MARTIN: I know. There, it's back. Communication's obviously spotty from where you are. Eyder, we just lost you for a second, but we got you back. You were talking about how the celebratory mood and so many people were waiting to get into this inauguration ceremony, but it was not always thus. I mean, there were protests, there was violence, people died during the contest and the debate over whether or not Kenyatta had actually won a free and fair election.


UNIDENTIFIED SINGERS: (Singing in foreign language).

PERALTA: There still are. If you - you know, you can hear the celebration here, but just outside the stadium, a few miles from here, police are battling it out with protesters. We've heard reports from colleagues that, you know, police are firing tear gas, and they're also firing at protesters who are saying that they want to commemorate the people who have died during these elections.

But here at the stadium, what people are saying is that they want a unity and that they want a Kenya to emerge here united. It's going to be very hard to do because about 50 percent of the people here in Kenya support the president. About 50 percent support the opposition leader, who still believes that this president is illegitimate.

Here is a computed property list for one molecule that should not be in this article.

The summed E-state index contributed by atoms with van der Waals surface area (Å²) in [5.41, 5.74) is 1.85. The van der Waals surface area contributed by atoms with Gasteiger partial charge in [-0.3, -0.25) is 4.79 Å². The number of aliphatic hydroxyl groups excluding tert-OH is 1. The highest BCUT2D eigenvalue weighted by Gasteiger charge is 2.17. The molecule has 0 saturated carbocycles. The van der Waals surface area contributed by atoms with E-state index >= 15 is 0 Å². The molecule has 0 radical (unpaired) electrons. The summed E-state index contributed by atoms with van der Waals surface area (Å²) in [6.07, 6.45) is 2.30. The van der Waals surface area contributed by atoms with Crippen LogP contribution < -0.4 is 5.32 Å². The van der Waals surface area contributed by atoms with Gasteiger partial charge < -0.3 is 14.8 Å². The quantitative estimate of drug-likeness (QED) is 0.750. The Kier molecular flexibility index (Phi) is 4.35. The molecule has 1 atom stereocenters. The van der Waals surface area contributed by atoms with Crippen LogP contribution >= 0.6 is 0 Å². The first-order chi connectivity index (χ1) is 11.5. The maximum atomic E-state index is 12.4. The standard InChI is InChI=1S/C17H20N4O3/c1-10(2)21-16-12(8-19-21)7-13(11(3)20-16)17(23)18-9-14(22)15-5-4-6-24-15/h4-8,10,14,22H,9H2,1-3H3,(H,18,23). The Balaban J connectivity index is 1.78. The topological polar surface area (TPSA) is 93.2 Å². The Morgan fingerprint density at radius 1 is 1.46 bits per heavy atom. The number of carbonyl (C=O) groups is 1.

MARTIN: So what does that mean, though, for Kenyatta? I mean, how does he make peace with the opposition? Does he have what it takes to do that?

PERALTA: He's certainly trying. You know, he has not delivered a speech today, but he went to a prayer rally a few days ago in which he invited the opposition leader to talk. The opposition leader says he doesn't want to talk. He says that the president is illegitimate and that he will not accept that.

MARTIN: All right, NPR's Eyder Peralta - he is at the site of the inauguration of President Uhuru Kenyatta. He assumes office after months of political violence. Eyder, thanks so much for your reporting this morning.

PERALTA: Thank you, Rachel.


David Greene is an award-winning journalist and New York Times best-selling author. He is a host of NPR's Morning Edition, the most listened-to radio news program in the United States, and also of NPR's popular morning news podcast, Up First.
Rachel Martin is a host of Morning Edition, as well as NPR's morning news podcast Up First.